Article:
Solar Panel Requirement for New Buildings Supported by Council Subcommittee

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New developments in Watertown would have to put up a solar energy system if the zoning amendment heard by a Town Council subcommittee is adopted by the full Town Council.

Watertown would become the first community in Massachusetts to require solar energy systems on new developments, Ed Lewis, the Town’s Energy Manager, told the Economic Development and Planning Committee Tuesday night.

Other communities and the state has come up with proposed ordinances, but none has enacted them, Lewis said.

Town Councilor Vincent Piccirilli said it is nice to be leading the way.

“I’m excited to be the first in the state to require solar on buildings,” Piccirilli said. “It is pretty impressive for a small town.”

The author of the original solar requirement proposal was resident Jocelyn Tager. She and other supporters of the solar requirement applauded when the subcommittee voted to recommend the amendment go forward. Tager said the effort has been a long one.

“In 2016, (Councilor) Susan Falkoff asked me to write a solar proposal for the RMUD (Regional Mixed Use District). That went no where,” Tager said. “Last September, (then Councilor) Aaron Dushku asked this to be considered by this committee.”

Then, the question of whether a solar requirement could be added to Watertown’s zoning ordinance was posed to the Town’s attorney, who said that it could go forward.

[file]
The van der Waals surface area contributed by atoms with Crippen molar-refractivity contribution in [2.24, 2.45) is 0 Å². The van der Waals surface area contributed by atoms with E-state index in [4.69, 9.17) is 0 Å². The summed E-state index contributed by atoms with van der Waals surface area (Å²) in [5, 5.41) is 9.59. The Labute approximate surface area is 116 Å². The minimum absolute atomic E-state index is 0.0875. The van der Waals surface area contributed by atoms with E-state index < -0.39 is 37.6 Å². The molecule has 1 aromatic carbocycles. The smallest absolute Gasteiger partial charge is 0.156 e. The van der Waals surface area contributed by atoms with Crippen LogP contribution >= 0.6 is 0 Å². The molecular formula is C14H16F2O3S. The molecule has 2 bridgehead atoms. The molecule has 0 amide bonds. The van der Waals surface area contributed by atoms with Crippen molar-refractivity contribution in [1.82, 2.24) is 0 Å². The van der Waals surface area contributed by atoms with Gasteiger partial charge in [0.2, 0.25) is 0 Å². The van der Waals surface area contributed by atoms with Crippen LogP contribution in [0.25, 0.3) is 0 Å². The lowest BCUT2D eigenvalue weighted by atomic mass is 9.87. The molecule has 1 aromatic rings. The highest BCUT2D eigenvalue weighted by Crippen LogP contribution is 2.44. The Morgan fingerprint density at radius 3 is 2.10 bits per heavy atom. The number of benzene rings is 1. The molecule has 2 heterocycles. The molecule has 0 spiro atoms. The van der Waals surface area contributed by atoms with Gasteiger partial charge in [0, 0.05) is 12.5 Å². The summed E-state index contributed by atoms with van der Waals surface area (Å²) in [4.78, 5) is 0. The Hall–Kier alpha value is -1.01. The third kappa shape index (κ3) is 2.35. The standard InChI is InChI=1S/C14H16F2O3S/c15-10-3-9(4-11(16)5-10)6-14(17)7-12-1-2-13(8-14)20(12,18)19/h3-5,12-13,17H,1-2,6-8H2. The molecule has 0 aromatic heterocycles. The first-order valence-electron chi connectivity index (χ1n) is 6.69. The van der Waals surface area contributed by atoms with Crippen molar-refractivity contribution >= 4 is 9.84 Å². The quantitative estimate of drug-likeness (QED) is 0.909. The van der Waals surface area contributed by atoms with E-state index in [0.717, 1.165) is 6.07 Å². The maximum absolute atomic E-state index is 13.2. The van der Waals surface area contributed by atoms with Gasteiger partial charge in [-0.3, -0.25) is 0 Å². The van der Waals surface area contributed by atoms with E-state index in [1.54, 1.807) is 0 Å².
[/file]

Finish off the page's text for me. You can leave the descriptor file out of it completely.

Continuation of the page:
Details

Under the proposed amendment, new developments, or renovations requiring a site plan review, will have to devote at least 50 percent of the solar-ready zone of the buildings roofs to solar panels, and in the case of a parking structure, 90 percent of the top level must be covered by solar panels. A solar-ready zone is the the area oriented between 110 degrees and 270 degrees of true north, and it excludes the mandatory access or set back areas required under the Massachusetts Fire Code. In the case of a flat roof, the entire roof would be considered a solar-ready zone.

The requirements would apply to developments of 10,000 sq. ft. or more of gross floor area, or with 10 or more housing units.

There are exemptions if the solar-ready zone is shaded more than 50 percent of the time, or if the building does not have load capacity for a solar array.

The amendment would also allow for solar arrays to be placed on land not covered by a building, and it would not add to the properties building coverage or impervious cover.

The subcommittee voted 3-0 to ask the Town Council to move forward with consideration of the solar requirement amendment. If the Council does move it forward, the amendment will go to the Planning Board for its recommendation before coming back to the Town Council for final approval.

4 thoughts on “Solar Panel Requirement for New Buildings Supported by Council Subcommittee

  1. Would the high school be exempt from this? Lets see the cost on that skyrocket if that’s the case.

    Well one way to stop development

  2. Wow! Just when the economy is growing and thriving with less regulation. Watertown is going to mandate Solar for new development. What a dumb idea… if Solar works out economically then builders will do it, don’t force it on them.

    • Just as the Polar Ice Cap is melting at an unprecedented rate and sea levels are rising, and our atmosphere is warming at an alarming rate . . .what’s your point? Sometimes developers need to be made to do the right thing for the human race. This is one of those times.

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